Originally created 09/24/01

Terrorism attacks renew debate over encryption software



NEW YORK -- In a terror-induced climate of heightened electronic vigilance, debate is brewing over whether makers of encryption software should be obliged to provide law enforcement with the keys to open scrambled messages.

Phil Zimmermann and fellow encryption supporters thought they had won the battle two years ago when the U.S. government decided to permit the export of full-strength encryption software without requiring programmers to hand over spare keys.

The Sept. 11 attacks changed the atmosphere, and at least one senator has since called for making keys available. U.S. intelligence says Osama bin Laden's terrorist organization has used e-mail and encryption to communicate.

Currently, agents monitoring e-mail traffic may know two suspected terrorists are talking but can't determine what they are saying. Giving government the keys could help terrorists before they strike, says Gene Poteat, president of the Association of Former Intelligence Officers.

"You have to be quicker on your feet," Poteat said. "You have to have the keys to be able to intercept the messages quicker."

In a Sept. 13-14 Newsweek poll, 54 percent of Americans said they would support eroding encryption protection to help law enforcement monitor terrorism suspects - even if it might affect privacy and business practices. Thirty-nine percent were opposed, the rest undecided.

Zimmermann, inventor of the most popular technique for encrypting e-mail, insists the arguments have not changed, even if the circumstances have. He said encryption's potential use by terrorists and criminals was central to the debate that raged through the 1990s.

"Our society collectively decided that strong crypto had more benefits for society than harm," Zimmermann said. "If we try to reverse that ... under incredible emotional pressure, we will make a terrible mistake."

For decades, the government classified encryption as munitions and tried to keep it from the private sector and foreigners. But mathematicians outside government developed encryption independently in the 1980s - and Zimmermann released his Pretty Good Privacy software in 1991.

The government then tried to block its export and sought to require a "back door" accessible to law enforcement and intelligence agencies. Under some "key escrow" systems proposed, users encrypting messages would turn over a copy of their keys to a third party, or software manufacturers would build in a second key that law enforcement could use with a warrant.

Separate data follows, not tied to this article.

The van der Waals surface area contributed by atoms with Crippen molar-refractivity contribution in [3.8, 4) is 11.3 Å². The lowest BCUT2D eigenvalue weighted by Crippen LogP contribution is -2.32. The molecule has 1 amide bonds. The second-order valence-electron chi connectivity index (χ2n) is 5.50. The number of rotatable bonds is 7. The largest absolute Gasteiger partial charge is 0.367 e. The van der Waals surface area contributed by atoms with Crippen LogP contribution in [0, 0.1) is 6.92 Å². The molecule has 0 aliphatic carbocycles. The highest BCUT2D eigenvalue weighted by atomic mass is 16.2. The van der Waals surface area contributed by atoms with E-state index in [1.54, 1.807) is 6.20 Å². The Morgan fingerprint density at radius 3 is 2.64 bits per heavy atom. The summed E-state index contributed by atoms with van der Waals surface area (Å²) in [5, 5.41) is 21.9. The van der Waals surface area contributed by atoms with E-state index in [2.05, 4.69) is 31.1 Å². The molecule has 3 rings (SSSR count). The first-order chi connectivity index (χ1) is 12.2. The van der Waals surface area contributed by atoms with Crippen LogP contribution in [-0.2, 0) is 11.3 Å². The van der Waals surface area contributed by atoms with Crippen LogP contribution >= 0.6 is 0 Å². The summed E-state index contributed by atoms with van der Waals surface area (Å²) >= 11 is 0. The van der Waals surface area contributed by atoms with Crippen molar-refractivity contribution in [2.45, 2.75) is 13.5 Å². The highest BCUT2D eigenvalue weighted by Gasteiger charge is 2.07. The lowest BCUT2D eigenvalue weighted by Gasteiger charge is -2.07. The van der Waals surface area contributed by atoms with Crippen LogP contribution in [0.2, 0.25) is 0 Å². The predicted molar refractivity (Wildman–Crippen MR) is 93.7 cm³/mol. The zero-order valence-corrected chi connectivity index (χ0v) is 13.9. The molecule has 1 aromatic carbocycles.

Technologists denounced key escrows as costly, misguided and risky.

Should the spare keys fall into the wrong hands, private files and messages about bank accounts, illnesses and romances could become public fodder - as could e-commerce transactions.

"It inevitably tends to render systems built on the technology very vulnerable," said Scott Schnell, a senior vice president at RSA Security Inc., which has produced encryption products since the early 90s.

Encryption supporters argued that a back door would be pointless - that key escrow systems are unenforceable and only hurt the law-abiding - because encryption software without the feature is already freely available worldwide - released by foreign mathematicians or sneaked out of the United States.

Faced with U.S. restrictions, they argue, outlaws would simply turn to an unrestricted products.

The Clinton administration relented in September 1999, relaxing export controls over the objections of his attorney general and FBI director. The debate remained dormant until Sept. 13, two days after terrorists believed tied to bin Laden hijacked and slammed airliners into the World Trade Center and the Pentagon.

That's when Sen. Judd Gregg, R-N.H., said software manufacturers had an obligation to give law enforcement "the technical capability to get the keys to the basic encryption activity." He did not specify whether it should be voluntary or through legislation.

FBI and CIA officials have refused comment on whether terrorists used encryption to plan the recent attacks, or whether having a back door could have helped thwart the catastrophe.

Encryption advocates may have an ally in the Justice Department. When he was senator, Attorney General John Ashcroft supported loosening export controls and opposed backdoor requirements.

Despite the challenges of encryption, law enforcement agents have found novel ways to read scrambled messages.

Authorities say mob suspect Nicodemo S. Scarfo Jr. used Zimmermann's PGP techniques to encode gambling records. So FBI agents secretly installed a key logger system on Scarfo's computer to capture his password as it was typed in.

Investigators could also exploit existing vulnerabilities in PCs, said Bruce Schneier, a crypto expert with Counterpane Internet Security Inc.

"There's always a weak link," he said. "The FBI has lots of ways in."

Frank Gaffney, an assistant defense secretary in the Reagan administration, acknowledges that agents have other options.

"But it's exceedingly time consuming and computer-power intensive," Gaffney said. "That's not feasible in the kind of environment we're talking about."

On the Net:

PGP software: http://www.pgpi.org